Exports in 1993 accounted for the majority of Danish sales, as they have done in the two previous years, with just 15% of turbines going to the home market. The Danish market has stagnated because of dwindling political support. This has allowed a sharp fall in the price of wind power to go unchecked and allowed a steady erosion of the wind market's infrastructure. Without financial incentives or active political support to clear the way through administrative obstacles, there has been little reason for private people in Denmark to invest in wind energy.
In the meantime markets abroad have boomed and Danish companies have been quick to set up licence and joint production ventures in several countries. This has enabled them to reap the advantages of being local suppliers to export customers. Industry observers expect one or more Danish companies to soon move their entire manufacturing facilities abroad unless the home market rallies.
Denmark's largest wind company, Vestas, took pole position in 1993 with sales for DKK 650 million ($97 million), 90% of which were exports. Compared with 1992 this represents a ten per cent increase in turnover. Managing director, Johannes Poulsen, says he expects even greater things of 1994, but declines to be more specific.
With a turnover last year of over DKK 250 million ($37 million) -- an increase of 25% on 1992 -- Nordtank takes second place. President Vagn Trend Poulsen says 85% of production went abroad, compared with 75% in 1992. Poulsen has "reasonably positive expectations" of the home market in 1994, but chiefly because he cannot see how it can get worse.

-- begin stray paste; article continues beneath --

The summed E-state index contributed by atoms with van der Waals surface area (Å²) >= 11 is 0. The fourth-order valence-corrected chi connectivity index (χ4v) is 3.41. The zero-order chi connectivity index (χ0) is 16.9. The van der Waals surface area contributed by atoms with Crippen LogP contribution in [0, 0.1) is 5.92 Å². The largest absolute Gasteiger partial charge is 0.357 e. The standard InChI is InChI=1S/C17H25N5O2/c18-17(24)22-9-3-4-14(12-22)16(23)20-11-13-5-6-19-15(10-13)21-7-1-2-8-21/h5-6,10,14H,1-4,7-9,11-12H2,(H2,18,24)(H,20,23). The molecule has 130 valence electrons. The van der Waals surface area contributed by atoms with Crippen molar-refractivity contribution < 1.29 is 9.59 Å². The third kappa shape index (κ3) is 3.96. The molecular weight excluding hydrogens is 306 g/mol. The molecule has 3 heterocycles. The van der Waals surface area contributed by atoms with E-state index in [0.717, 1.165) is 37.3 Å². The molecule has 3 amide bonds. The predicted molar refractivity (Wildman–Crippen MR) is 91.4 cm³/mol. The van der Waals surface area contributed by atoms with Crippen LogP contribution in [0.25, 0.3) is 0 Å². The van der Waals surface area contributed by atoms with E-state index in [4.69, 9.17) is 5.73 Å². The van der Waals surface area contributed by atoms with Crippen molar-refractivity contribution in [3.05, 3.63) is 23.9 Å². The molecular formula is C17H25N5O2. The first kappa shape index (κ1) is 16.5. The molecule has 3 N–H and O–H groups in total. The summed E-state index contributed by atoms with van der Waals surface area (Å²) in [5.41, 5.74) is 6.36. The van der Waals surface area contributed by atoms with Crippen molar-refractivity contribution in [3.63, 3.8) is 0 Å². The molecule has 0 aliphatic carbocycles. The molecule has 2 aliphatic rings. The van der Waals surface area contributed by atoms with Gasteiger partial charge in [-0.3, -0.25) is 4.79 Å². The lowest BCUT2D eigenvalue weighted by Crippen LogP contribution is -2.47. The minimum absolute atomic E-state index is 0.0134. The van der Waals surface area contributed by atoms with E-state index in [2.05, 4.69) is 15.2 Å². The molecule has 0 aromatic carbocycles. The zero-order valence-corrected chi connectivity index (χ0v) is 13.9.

Last year Bonus sold wind turbines for just over DKK 200 million ($30 million), reports managing director Palle Nørgaard, about the same as in 1992. But while just 66% of production was exported in 1992, this increased to 80% in 1993. Nørgaard expects a "considerable increase" in turnover this year.
Micon's turnover in 1993 was DKK 200 million, double that of 1992, says retiring director Peder Mørup. "And 1994 is unlikely to be less than that," he adds. Micon's exports increased from 66% of production in 1992 to 80% last year.
An equally impressive improvement in turnover is reported by Nordex. The company's Jens Pedersen says sales increased from DKK 42 million to DKK 96 million between 1992-1993. Once again Nordex sold just one turbine in Denmark, to the same customer as last year. The company has orders for DKK 95 million for 1994.
Wincon, owned by the large Vestfrost concern and for this reason theoretically in a stronger position than its competitors, had a dismal year. Turnover was halved from DKK 50 million in 1992 to just DKK 25 million in 1993, says managing director Jan Haahr. He has since been replaced by engineer Carsten Pedersen as head of manufacturing and by sales manager Søren Bonde as marketing manager. Jan Haahr, former owner of Wincon, will sell turbines on export markets, primarily Argentina and Egypt, says Pedersen. "We have admitted we will have to concentrate on exports," he says. "Until now we have concentrated on the Danish market and that hasn't worked out too well." Nonetheless, 40% of Wincon sales in 1993 were exported compared with 25 per cent in 1992.
Denmark's seventh large wind turbine company, Wind World, refused to discuss its turnover.